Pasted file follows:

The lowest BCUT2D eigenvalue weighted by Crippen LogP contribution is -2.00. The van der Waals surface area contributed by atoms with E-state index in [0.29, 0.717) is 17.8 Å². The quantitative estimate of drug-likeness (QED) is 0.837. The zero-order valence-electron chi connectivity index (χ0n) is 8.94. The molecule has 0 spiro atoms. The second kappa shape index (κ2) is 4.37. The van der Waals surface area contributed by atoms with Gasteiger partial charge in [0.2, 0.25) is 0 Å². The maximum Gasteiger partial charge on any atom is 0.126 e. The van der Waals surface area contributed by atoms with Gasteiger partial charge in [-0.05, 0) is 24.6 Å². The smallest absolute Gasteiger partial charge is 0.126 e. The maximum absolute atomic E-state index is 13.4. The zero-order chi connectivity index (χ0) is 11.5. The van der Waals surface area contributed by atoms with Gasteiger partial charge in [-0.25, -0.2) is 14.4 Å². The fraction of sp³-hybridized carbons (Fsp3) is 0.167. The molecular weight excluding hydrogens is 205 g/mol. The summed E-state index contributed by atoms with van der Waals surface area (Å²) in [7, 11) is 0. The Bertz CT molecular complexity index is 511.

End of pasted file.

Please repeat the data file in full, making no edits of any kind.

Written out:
The lowest BCUT2D eigenvalue weighted by Crippen LogP contribution is -2.00. The van der Waals surface area contributed by atoms with E-state index in [0.29, 0.717) is 17.8 Å². The quantitative estimate of drug-likeness (QED) is 0.837. The zero-order valence-electron chi connectivity index (χ0n) is 8.94. The molecule has 0 spiro atoms. The second kappa shape index (κ2) is 4.37. The van der Waals surface area contributed by atoms with Gasteiger partial charge in [0.2, 0.25) is 0 Å². The maximum Gasteiger partial charge on any atom is 0.126 e. The van der Waals surface area contributed by atoms with Gasteiger partial charge in [-0.05, 0) is 24.6 Å². The smallest absolute Gasteiger partial charge is 0.126 e. The maximum absolute atomic E-state index is 13.4. The zero-order chi connectivity index (χ0) is 11.5. The van der Waals surface area contributed by atoms with Gasteiger partial charge in [-0.25, -0.2) is 14.4 Å². The fraction of sp³-hybridized carbons (Fsp3) is 0.167. The molecular weight excluding hydrogens is 205 g/mol. The summed E-state index contributed by atoms with van der Waals surface area (Å²) in [7, 11) is 0. The Bertz CT molecular complexity index is 511.